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The site of Ancient Pellanas is situated on the tumbling slopes of the Taygetos Mountains, midway between Sparta and Megalopolis. The steep, rugged and difficult terrain, surrounding the fertile Evrotas valley, gave Pellanas a unique strategic position. The Ancient Spartans recognised its strong location, defending one of the few passes, and constructed a defensive tower, called Charakoma. The remains of this citadel are still visible to the south of the village.

Professor Th. Spiropoulos, the last person to undertake major excavation work on the site in the 1980’s, was convinced that the site is of huge historical importance. He postulated the hypothesis that Pellanas was the ancient capital of Lakedamonia, and possibly the entire Peloponnese. The main evidence to support his theory was excavation of the ancient tholos tombs outside the village.


The Tholos tombs of Ancient Pellanas, are the biggest clue to the nature and importance of the entire ancient site, due to their extremely unusual construction and size. To understand this uniqueness, it is necessary to study the construction style of tholos type tombs in Greece, especially during the Mycenaean period (1580 – 1100 BC).

Tholos tombs (plural tholoi) were used, in late Bronze Age Greece, as burial places for royalty and important dignitaries. The majority of tholoi, scattered across the Hellenic world, were constructed with masonry. This method of construction provided a false dome and gave the tombs a characteristic ‘beehive’ shape.

The sheer size and complexity of these tholoi, indicates that they were crafted for the richer classes of society. Lesser citizens were interred in one of the simpler ‘chamber tombs’, roughly hacked from the bedrock. This basic structure is found in large numbers across the entire eastern Mediterranean.

Tholoi, before and during the Mycenaean period, were invariably built with a tripartite structure. An increase in complexity and refinement continued throughout the period, as the techniques were honed and refined. The typical design plan consisted of a beehive chamber (tholos), nearly always corbelled with slabs of stone, the passageway (dromos) and the entrance (stomion).

Like modern tombs, the stomion allowed ostentious displays of grandeur and wealth. The Treasury of Atreus, in Mycenae, is a prime example of a tholos tomb, albeit on a massive scale.

The Ancient Pellanas tholos tombs are situated one kilometre outside the modern village, and possess an unusual design and construction. These tombs were painstakingly chiselled from the bedrock, instead of exhibiting the more typical masonry construction.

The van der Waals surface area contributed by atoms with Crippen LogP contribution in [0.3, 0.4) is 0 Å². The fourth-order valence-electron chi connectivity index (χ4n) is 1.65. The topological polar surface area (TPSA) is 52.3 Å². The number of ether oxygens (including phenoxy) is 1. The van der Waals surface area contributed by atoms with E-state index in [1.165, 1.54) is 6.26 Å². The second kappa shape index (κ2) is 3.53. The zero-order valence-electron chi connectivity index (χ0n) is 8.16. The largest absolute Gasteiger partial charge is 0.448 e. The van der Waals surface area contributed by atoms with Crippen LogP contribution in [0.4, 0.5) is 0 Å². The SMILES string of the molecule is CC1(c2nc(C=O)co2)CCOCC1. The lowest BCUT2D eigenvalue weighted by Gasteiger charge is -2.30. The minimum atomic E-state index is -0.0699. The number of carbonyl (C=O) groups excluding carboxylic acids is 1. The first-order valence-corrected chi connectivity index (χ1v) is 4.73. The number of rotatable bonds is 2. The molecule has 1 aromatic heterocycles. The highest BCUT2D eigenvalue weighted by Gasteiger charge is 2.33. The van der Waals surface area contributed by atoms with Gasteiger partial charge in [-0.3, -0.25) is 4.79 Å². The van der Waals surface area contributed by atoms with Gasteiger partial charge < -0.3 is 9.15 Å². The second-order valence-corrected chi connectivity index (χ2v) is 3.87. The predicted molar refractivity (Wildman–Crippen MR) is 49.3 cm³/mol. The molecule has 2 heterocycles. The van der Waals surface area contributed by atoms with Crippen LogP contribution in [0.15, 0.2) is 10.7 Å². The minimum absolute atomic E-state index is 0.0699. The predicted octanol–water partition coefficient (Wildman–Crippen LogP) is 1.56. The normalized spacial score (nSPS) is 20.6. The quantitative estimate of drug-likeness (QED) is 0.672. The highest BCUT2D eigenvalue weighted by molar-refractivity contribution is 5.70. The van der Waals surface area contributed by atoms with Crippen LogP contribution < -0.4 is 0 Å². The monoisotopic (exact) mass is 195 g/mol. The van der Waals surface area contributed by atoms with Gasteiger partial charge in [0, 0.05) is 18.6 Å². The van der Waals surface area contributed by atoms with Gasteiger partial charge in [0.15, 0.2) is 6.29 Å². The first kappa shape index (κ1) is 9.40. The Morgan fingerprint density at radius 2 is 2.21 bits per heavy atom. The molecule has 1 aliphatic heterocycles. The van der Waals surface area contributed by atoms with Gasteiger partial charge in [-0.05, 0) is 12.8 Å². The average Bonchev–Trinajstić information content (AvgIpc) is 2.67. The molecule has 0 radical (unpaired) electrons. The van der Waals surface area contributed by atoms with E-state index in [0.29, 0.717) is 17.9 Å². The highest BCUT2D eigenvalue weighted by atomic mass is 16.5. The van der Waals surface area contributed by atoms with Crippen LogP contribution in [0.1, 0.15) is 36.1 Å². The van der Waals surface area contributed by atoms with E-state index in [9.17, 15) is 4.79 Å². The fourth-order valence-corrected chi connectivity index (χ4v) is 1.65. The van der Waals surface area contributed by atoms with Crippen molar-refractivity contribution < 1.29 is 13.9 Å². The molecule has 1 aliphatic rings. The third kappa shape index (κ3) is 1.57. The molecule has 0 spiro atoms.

One large tomb, with a chamber of nearly 10 metres diameter, is flanked on either side by two smaller tombs. The walls of the greater tomb’s dromos converge gradually towards the roof, forming a false dome. This practice was not widely adopted until the 13th century BC, giving the first clue to the likely age of the tombs.

The interior of the tholoi structures housed burial pits, containing a few interesting finds, but they were robbed at some point in antiquity. These finds, consisting of pottery fragments, amber beads and scraps of gold foil, further date the tomb complex to around 1500 BC

The structure of the Ancient Pellanas tholos tombs is interesting. Why were they carved out of the rock, when their contemporaries were either stone-built tholoi or simple carved chamber tombs? These burial places are cut like chamber tombs but share the shape and complexity of a tholos. It is obvious that the builders of these tombs understood the tholos style, but chose to carve chambers. One possibility is simplicity, although it is no easier to carve stone than to build with masonry. In addition, this type would be more common, if it was merely a ‘cheaper’ option.

Similar tombs are very rare and have only been discovered in Thebes, Messinia and Arkadia. The tholos tombs in Thebes and those around the palace of Nestor in Messinia are certainly royal tombs. This is the first proof in the process of proposing Ancient Pellanas as an important ancient site. It is reasonable to suggest that tombs, of this age and type, were reserved solely for royalty.


The ancient acropolis of Pellanas was probably situated on the hill of Palaiokastro, to the east of the town. Excavations by Pr. Spiropoulos uncovered extensive Early and Middle Bronze age ruins, and a spacious building on the summit of the hill. It is not proved that this was a royal residence, but the size indicates that it was an important building. It is also likely that there was a complete cemetery of tumuli, occupying a prime location on the hill. A monumental road leads up the acropolis; this is very well constructed and is unique for the area, again indicating significance.


The evidence, whilst scarce, points to Ancient Pellanas as a major historical site during the Mycenaean period. Historical anecdotes further strengthen the case of Pellanas as the site of ancient Lakedaimon, seat of Menelaos. The Homeric tradition never alludes to Sparta as the seat of Menelaos; the Odyssey merely states that the palace of the King was in Lakedaimon. The extensive ruins, road, tholos tombs and historical finds, as well as the strategic location, certainly make a strong case for Ancient Pellanas as the seat of Menelaos and Beautiful Helen.

Ancient Pellanas – The Palace of Menelaos and Beautiful Helen of Troy

Ancient Pellanas - The Palace of Menelaos and Beautiful Helen of Troy